Deepak Gautam recently published an article at American Society of Civil Engineers, Journal of Surveying Engineering

This article compares the position and orientation accuracy of two MEMS-based IMU/GNSS (Advanced Navigation Spatial Dual, and Xsens MTi-G-700). The IMU/GNSS under investigation were mounted along with a FOG-based tactical grade IMU (Novatel SPAN). Ground-based experiments were performed at oval sport field of University of Tasmania to assess the accuracy of the two IMUs in reference to the SPAN IMU. Results show that post-processed position solution of accuracy better than 3 cm is readily achievable on a dynamic platform. MEMS-based IMU achieved roll and pitch angle accuracy within a degree. One of the key findings of this study was that MEMS-based IMU with dual antennae outperformed the tactical grade IMU in determining the absolute heading.

The study determined the suitability of the IMU/GNSS to measure the position and orientation of a UAS-mounted point measuring spectroradiometer. The article can be found at the DOI: http://dx.doi.org/10.1061/(ASCE)SU.1943-5428.0000225. Feel free to contact corresponding author Deepak Gautam (Deepak.Gautam@utas.edu.au) for a copy of the article.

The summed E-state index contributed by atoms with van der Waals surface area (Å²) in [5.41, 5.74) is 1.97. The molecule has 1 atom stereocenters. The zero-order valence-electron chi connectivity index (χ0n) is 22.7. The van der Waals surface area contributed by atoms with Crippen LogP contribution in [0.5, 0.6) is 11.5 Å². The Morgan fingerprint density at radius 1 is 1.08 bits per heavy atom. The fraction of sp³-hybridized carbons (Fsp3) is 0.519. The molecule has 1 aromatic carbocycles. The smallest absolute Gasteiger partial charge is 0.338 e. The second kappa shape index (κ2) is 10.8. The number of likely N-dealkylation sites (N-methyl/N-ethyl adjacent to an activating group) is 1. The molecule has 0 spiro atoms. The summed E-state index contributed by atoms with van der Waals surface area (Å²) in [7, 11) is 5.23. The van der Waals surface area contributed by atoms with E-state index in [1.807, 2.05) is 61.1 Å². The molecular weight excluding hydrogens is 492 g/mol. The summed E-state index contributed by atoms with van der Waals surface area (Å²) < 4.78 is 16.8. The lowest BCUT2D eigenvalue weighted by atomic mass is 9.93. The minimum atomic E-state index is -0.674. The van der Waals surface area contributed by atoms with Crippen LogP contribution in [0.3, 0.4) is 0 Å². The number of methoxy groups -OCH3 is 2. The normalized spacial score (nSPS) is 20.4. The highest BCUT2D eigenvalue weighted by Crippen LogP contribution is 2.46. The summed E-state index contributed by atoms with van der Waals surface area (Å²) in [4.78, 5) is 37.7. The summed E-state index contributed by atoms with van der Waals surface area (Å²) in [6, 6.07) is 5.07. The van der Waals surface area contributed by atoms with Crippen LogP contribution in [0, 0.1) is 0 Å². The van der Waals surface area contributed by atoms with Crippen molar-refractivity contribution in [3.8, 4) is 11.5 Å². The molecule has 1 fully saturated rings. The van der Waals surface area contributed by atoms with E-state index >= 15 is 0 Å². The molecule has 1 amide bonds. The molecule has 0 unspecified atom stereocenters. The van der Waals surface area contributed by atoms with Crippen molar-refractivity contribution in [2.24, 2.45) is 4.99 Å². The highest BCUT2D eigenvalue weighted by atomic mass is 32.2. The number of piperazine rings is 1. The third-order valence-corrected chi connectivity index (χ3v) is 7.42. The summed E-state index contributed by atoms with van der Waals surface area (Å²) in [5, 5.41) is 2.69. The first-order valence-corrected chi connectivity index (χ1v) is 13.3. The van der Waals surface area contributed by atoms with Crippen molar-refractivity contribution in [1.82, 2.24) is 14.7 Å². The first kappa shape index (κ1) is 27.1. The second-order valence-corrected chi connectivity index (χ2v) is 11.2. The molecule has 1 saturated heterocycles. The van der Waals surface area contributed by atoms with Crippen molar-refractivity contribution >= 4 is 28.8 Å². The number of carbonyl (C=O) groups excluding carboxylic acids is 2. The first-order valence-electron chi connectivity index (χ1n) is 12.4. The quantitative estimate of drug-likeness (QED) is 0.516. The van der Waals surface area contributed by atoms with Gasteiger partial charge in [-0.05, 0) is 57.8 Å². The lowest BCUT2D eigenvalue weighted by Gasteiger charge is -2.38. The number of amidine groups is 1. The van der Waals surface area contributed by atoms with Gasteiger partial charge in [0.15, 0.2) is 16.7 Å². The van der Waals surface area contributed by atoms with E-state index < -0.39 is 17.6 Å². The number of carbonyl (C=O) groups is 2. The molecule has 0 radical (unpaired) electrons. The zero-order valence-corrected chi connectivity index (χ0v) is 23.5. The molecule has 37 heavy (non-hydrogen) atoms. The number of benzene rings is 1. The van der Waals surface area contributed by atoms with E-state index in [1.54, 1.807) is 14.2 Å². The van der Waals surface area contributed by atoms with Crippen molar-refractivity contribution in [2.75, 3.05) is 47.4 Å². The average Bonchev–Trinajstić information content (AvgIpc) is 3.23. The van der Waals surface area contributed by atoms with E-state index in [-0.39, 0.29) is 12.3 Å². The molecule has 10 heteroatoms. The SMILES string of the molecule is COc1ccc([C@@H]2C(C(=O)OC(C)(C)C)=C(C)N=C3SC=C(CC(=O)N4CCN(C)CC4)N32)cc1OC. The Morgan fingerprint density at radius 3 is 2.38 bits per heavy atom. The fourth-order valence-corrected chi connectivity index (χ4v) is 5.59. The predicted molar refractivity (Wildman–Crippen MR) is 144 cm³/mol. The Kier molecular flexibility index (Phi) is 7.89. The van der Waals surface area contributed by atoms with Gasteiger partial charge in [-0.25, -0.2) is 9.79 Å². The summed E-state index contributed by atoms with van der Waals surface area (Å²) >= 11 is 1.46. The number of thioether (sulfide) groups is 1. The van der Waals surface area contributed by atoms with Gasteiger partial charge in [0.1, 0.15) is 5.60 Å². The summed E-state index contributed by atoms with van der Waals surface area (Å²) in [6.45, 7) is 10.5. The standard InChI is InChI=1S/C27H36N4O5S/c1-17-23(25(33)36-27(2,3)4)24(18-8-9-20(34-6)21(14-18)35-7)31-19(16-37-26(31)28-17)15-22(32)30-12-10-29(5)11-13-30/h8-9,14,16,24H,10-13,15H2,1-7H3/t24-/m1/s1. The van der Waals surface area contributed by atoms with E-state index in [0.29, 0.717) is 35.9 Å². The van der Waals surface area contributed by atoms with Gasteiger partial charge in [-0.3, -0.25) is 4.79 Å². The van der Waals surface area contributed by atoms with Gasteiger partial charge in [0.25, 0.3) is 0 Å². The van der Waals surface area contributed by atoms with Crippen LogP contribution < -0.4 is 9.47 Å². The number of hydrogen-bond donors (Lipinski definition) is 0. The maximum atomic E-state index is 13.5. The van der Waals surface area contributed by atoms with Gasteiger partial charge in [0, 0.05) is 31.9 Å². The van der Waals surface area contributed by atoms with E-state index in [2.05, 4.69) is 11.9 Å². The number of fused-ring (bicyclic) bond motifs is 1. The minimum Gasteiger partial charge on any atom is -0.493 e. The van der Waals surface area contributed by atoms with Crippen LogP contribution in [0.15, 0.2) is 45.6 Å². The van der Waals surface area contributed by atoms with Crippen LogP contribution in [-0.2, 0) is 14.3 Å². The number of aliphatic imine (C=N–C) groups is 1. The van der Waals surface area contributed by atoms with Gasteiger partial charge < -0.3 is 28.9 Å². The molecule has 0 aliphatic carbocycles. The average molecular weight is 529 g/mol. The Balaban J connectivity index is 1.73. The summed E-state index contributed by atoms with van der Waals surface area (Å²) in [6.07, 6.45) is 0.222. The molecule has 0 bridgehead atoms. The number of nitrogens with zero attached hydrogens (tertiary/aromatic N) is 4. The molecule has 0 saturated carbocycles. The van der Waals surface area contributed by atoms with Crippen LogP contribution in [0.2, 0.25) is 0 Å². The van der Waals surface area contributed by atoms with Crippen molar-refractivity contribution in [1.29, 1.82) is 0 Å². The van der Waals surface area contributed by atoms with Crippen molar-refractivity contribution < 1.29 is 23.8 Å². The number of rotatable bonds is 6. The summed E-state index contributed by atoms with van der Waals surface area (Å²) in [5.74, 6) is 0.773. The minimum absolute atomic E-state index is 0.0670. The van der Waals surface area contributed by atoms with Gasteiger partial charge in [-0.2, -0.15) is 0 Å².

“Cherry picking” avocados – Upscaling fluorescence measurements of avocado canopies from a cherry picker

Juliane Bendig, Deepak Gautam and Richard Ballard teamed up with Rhys Wyber (PhD candidate, University of Wollongong) to investigate the effect of scaling Laser Induced Fluorescence Transient (LIFT) and Sun-Induced chlorophyll Fluorescence (SIF) measurements from individual leaves to canopy scale. The fieldwork was carried out in an avocado orchard on…

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Antarctic Dragon-Skin Ice

TerraLuma member Guy Williams reports on a rare sighting of dragon-skin ice during a voyage to the Ross Sea. Of course, his fixed-wing UAS played an important role in documenting this extraordinary phenomenon. Read more about it in on IMAS news and watch his great video published on abc news.

Image Source: IMAS news

GIF: Scientists send a drone out over the ice (Source: abc news)

Drones in science: Rising beyond pretty pictures

Drones are revolutionising environmental science. Four scientists explain how they are using drones, what challenges they face and how the technology is changing our understanding of the world around us. Read more about it here: ABC Science News

Image of coral and algae in the Great Barrier Reef taken using a standard DSLR camera shows patches of live coral (pink) and algae (green). (Karen Joyce)